The last week of December, year nineteen hundred and fourteen
He is so handsome.
If only I could reach out and touch him, tell him that everything will be alright, and that he needn’t worry.
I do not know the date. Only that it is after Christmas. The days are so short now that they all seem to blend into one another.
Can he not save me? If he is still alive, it must mean that he has some sort of magic in him. I have seen so much death, so, so much death.
There is blood on my hands. I know I am not innocent. There is blood in these very pages, can you not see it? It is everywhere; it is over my trousers, mixed with the mud on my boots, smudged on my face and in all my belongings. My husband will never take me back, not like this.
But he is brave, Armand.
He is so brave and he has not the slightest clue.
Armand went out on to the battlefield, on Christmas morning, with several British soldiers, and they called for a truce. He could have gotten killed, but he survived. He is very lucky, and I know I would give my life for him, so that he could live until the end of this war. He needs to remember what it is like to be loved. I hope he re-marries. I hope his new wife is pretty.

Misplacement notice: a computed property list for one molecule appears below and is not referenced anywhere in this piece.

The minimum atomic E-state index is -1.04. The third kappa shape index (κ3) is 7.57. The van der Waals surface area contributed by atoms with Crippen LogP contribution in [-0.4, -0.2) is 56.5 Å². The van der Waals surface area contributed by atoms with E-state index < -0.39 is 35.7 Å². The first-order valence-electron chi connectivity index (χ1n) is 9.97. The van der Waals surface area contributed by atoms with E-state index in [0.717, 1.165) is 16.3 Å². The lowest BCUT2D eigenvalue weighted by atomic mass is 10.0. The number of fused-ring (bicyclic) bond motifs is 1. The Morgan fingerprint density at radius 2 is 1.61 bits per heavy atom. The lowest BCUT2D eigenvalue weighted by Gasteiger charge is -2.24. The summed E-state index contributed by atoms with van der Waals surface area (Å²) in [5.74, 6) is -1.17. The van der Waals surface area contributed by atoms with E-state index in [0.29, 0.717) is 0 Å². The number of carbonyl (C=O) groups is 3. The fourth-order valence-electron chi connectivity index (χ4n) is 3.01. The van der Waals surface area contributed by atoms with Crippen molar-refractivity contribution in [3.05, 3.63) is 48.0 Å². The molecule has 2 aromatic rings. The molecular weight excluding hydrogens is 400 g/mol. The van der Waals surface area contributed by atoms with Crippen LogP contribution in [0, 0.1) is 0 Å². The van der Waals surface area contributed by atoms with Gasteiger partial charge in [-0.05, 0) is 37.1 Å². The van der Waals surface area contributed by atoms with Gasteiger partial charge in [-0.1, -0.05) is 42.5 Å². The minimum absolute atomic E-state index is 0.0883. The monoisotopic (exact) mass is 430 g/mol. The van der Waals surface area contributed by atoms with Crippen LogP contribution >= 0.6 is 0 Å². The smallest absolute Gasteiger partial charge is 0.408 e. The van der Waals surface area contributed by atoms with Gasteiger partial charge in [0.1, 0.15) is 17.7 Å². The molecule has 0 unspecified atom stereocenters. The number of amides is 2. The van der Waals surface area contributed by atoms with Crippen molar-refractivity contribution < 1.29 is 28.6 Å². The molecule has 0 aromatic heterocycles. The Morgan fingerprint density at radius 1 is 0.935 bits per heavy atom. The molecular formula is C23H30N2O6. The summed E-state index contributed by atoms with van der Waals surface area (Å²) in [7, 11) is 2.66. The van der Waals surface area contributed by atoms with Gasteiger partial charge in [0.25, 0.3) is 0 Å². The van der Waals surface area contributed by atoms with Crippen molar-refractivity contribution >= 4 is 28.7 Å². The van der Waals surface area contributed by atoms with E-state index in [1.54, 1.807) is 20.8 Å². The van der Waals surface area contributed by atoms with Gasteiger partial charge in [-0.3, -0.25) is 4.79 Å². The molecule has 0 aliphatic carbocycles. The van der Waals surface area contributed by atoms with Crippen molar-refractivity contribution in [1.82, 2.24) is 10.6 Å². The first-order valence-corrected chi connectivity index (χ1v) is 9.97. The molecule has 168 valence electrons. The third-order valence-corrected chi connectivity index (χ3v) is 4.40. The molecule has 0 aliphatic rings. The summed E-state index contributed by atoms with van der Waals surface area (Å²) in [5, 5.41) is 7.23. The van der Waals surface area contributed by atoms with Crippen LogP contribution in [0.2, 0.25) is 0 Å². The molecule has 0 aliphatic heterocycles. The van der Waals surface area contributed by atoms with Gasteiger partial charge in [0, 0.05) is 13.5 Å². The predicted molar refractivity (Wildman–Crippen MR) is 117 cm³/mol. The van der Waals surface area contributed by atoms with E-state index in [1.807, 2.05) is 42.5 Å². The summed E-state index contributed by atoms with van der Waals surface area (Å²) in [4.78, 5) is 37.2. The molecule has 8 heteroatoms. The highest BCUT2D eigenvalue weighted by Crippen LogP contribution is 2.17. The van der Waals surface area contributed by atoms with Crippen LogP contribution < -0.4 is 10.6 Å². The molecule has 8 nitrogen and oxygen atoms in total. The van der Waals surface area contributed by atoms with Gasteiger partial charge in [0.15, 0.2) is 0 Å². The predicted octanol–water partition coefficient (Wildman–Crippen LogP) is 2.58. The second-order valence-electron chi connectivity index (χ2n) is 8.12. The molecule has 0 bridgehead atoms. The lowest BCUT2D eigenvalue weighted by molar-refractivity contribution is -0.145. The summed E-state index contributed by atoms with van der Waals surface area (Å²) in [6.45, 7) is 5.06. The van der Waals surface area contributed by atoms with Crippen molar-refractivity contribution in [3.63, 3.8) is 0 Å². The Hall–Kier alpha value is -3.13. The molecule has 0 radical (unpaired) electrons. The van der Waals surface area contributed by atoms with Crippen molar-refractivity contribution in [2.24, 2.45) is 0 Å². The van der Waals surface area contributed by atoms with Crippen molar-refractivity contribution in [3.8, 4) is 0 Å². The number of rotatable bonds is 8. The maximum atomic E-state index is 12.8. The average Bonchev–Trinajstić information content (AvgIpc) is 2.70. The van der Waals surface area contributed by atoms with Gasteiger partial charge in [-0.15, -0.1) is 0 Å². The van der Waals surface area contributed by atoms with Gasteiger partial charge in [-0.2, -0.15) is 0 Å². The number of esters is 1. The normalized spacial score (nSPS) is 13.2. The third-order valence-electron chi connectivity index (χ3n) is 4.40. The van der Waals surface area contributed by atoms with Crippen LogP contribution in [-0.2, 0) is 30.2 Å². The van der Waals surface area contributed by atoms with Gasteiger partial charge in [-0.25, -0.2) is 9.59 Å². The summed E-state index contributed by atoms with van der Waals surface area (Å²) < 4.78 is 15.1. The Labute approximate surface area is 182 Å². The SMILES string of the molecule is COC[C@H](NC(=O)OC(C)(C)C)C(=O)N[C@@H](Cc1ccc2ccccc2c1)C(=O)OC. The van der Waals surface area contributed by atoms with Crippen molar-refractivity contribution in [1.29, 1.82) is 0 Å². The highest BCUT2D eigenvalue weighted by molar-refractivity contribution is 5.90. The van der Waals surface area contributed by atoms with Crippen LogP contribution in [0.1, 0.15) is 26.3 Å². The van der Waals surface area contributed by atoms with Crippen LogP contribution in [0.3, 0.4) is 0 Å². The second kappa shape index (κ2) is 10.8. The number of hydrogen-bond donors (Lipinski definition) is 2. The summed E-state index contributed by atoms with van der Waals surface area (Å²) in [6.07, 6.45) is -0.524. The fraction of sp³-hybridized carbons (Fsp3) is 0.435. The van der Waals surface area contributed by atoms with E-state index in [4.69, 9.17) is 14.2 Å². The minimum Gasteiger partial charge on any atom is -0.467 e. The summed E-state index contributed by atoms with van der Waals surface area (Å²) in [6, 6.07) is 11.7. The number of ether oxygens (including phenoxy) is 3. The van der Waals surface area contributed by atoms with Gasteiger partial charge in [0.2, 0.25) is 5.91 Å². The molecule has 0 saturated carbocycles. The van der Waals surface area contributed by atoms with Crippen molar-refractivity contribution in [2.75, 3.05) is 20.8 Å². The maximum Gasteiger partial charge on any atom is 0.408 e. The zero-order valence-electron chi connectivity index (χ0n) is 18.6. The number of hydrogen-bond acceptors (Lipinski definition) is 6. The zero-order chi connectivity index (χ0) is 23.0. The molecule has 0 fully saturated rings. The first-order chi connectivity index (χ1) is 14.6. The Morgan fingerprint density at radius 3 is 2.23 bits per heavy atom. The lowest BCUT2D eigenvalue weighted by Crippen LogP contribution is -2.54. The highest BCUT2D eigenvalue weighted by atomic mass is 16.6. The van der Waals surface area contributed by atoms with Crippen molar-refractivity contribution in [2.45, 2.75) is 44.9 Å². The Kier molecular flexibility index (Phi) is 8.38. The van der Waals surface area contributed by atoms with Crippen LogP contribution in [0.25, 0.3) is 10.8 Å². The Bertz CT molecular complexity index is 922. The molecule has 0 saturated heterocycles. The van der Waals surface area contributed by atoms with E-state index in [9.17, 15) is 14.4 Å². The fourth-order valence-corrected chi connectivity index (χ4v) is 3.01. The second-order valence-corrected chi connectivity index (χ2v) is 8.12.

I hope they have children.
What good is hope? It is too cold out here, for hope. God must not like the cold, which is a real shame!
When I close my eyes, I can see Armand. He fights bravely. He fights like a man who has something to live for. Is there a beautiful woman, waiting for him at home? Does she make him breakfast, clean the house, hug him and tell him he is important?
Or perhaps it is a man. I see the way he looks at Sébastien, and there is something between them that is sinful. It is sinful, but it is for God alone to judge. Alain is telling me to stop writing, because he needs to get me to a doctor.
He is foolish, because I am fine.
I do not need a doctor.
There is blood on my hands.
I do not know what day it is. I have stopped keeping track. Alain says it is still December. He wants to make sure that I am alright. What a ridiculous thing to ask, as I have never been more ‘fine’ in my entire life! He said I would only be allowed to get my diary and quill back if I told him I was fine, however.
There are gashes on my hands from barbed wire. How did they get there? I do not remember.
Alain told me it looks like I did it to myself. He said sometimes soldiers injure themselves to escape the war. A novel idea, but if they are found out, they get sent home. So, I must not ask to go home. However, he needn’t worry about me.
I already know that I am not going home.